Hamburg Wadden Sea National Park

Hamburg Wadden Sea National Park



Location: Hamburg   Map

Area: 13,750 ha

Tel. +49 40 428403392


Description of Hamburg Wadden Sea National Park

Hamburg Wadden Sea National Park is situated in the Hamburg region in the North- West Germany that covers an area of 13,750 ha. Hamburg Wadden Sea National Park protects the mudflats on the coast line a well as several small islands in the Baltic Sea near Elbe estuary. The easiest way to explore these vast lands of Hamburg Wadden Sea National Park is by taking a horse drawn carriage. In addition to bird watching and exploring the wild life of Hamburg Wadden Sea National Park you can visit a medieval tower that was used by the Hanseatic League to fight the pirates that robbed trading ships.


By resolution of the Hamburg citizenship on April 9, 1990, the Hamburg area in the mouth of the Elbe was almost entirely rededicated to the Hamburg Wadden Sea National Park (NPHW). This classification replaces the LSG Neuwerk, the NSG Neuwerker and Scharhörner Watt and the NSG Insel Neuwerk / Kleiner Vogelsand. On April 5, 2001 the law was updated and the national park area expanded.

The total area of ​​the national park (protection zone 1 and protection zone 2) covers 13,750 hectares. Areas of zone 1 are under special protection. For example, mudflat hikes and carriage rides are only permitted on designated paths.

There are around 2000 animal species within the national park, around 250 of which are found only in the salt marshes of the Wadden Sea. Seals and gray seals are particularly noteworthy. Due to the natural sediment input, there is a high food supply for young fish and seabirds in the mouth of the Elbe. The national park is therefore an important resting and moulting area for sea birds.

For example, shelduck live on the mud flats, hundreds of thousands of which can be found on the surface of the mudflats. The north-western European shelduck population, numbering around 180,000 birds, also spends its moulting season between July and September in the Wadden Sea, which is protected by the three national parks of Lower Saxony Wadden Sea, Schleswig-Holstein Wadden Sea and Hamburg Wadden Sea. Around 200,000 eider ducks also spend their moulting season here; around 1000 pairs of eider ducks use the tidal flats of the North Sea as a breeding area. Most of them breed on the island of Amrum.

At the same time, the Wadden Sea is a resting area for breeding birds from Nordic countries, which eat the fat reserves that they need for successful breeding. There are around 10–12 million waders, geese, ducks and seagulls in the entire Wadden Sea.

There is close cooperation with the Jordsand Association, particularly in the area of ​​bird protection.

Protection status history
The Neuwerk teacher Heinrich Gechter tried to set up the Scharhörn bird sanctuary as early as 1911. He achieved protection of the island of Scharhörn and part of the surrounding sandbank (40 ha) as a nature reserve on December 1, 1939. In 1967 it was expanded to 170 ha. On October 28, 1986 a significant part of the Neuwerk-Scharhörner Wattes was designated as NSG. The Neuwerker Ostvorland and the small Vogelsand were also designated as NSG. The national park was designated on April 9, 1990 and expanded on April 5, 2001.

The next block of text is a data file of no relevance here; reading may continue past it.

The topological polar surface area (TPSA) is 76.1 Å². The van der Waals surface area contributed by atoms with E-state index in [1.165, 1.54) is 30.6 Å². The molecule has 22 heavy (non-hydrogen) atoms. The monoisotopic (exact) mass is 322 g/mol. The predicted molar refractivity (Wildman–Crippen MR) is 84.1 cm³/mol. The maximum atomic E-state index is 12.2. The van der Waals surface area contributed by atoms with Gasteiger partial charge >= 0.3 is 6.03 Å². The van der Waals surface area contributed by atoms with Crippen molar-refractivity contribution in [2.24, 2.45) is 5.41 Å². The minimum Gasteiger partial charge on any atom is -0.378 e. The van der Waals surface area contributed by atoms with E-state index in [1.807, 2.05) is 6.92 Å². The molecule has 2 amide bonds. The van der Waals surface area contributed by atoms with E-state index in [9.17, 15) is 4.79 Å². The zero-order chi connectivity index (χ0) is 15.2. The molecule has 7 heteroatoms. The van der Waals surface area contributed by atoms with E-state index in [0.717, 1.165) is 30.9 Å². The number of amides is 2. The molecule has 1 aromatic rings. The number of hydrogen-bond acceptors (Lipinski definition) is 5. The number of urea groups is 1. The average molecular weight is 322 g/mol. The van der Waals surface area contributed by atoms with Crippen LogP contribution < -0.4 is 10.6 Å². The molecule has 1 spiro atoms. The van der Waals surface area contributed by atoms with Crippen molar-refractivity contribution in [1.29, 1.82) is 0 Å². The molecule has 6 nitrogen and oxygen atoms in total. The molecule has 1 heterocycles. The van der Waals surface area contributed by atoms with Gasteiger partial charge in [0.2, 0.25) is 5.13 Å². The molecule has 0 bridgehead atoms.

Getting there

The journey to Neuwerk inevitably always leads via Cuxhaven (for details see there), from there on

By boat
The shipping company Cassen Eils is the only shipping company from Cuxhaven to the Neuwerk ferry terminal (one-way trip approx. 1½ hours). Booking, especially for the return trip to the mainland, is mandatory.

By watt wagon
With the Wattwagen (horse-drawn carriage) from Cuxhaven-Duhnen and from Cuxhaven-Sahlenburg (shorter route) you can get to the island comfortably and traditionally in just over an hour. The horses pull the wagons through knee-deep channels and over muddy mud.

- Werner Stelling wagon rides.
- Volker Griebel wagon rides
- Hans-Werner Fock wagon rides
- Wattenpost Jan Brütt

On foot (mudflat hike)
Individual mudflat hike
It is not recommended to hike to Neuwerk and back to the mainland during a period of low water, as the walking time is 2½ - 3 hours one way (10-12 km one way depending on the route). So you either have to take the ferry at least one way, spend the night on the island or you look for one of the few suitable days on which you can hike to the island in the morning and back again in the evening. Within Cuxhaven there are bus connections between the jetty at Alten Liebe and Duhnen or Sahlenburg, the starting points of the two mudflat routes.

- To the tide calendar: In addition to the normal tides, mainly inform about the weather (risk of thunderstorms; risk of fog). Plan the tour in time so that you have reached your destination at low tide if possible.
- Attention: The normal tides can be influenced by special circumstances (e.g. strong wind towards land). The water level forecast for the Elbe area of ​​the BSH provides information about this (with data for Cuxhaven and Neuwerk).
- Good to know: There is a foot washing point on Neuwerk at the entrance to the National Park House.
- If careless hikers should be surprised by the tide, they will find protection in three lifebuoys along the mudflat path. At the top of these beacons, a space designed as a "Faraday cage" offers protection even during thunderstorms.

Guided mudflat walks
There are also guided mudflat hikes in groups on the Cuxhaven - Neuwerk route (for those who do not trust themselves to plan an individual hike). Advantage of the tour (in addition to the care of the guide): On the tour you learn a lot of interesting facts about the mudflat habitat.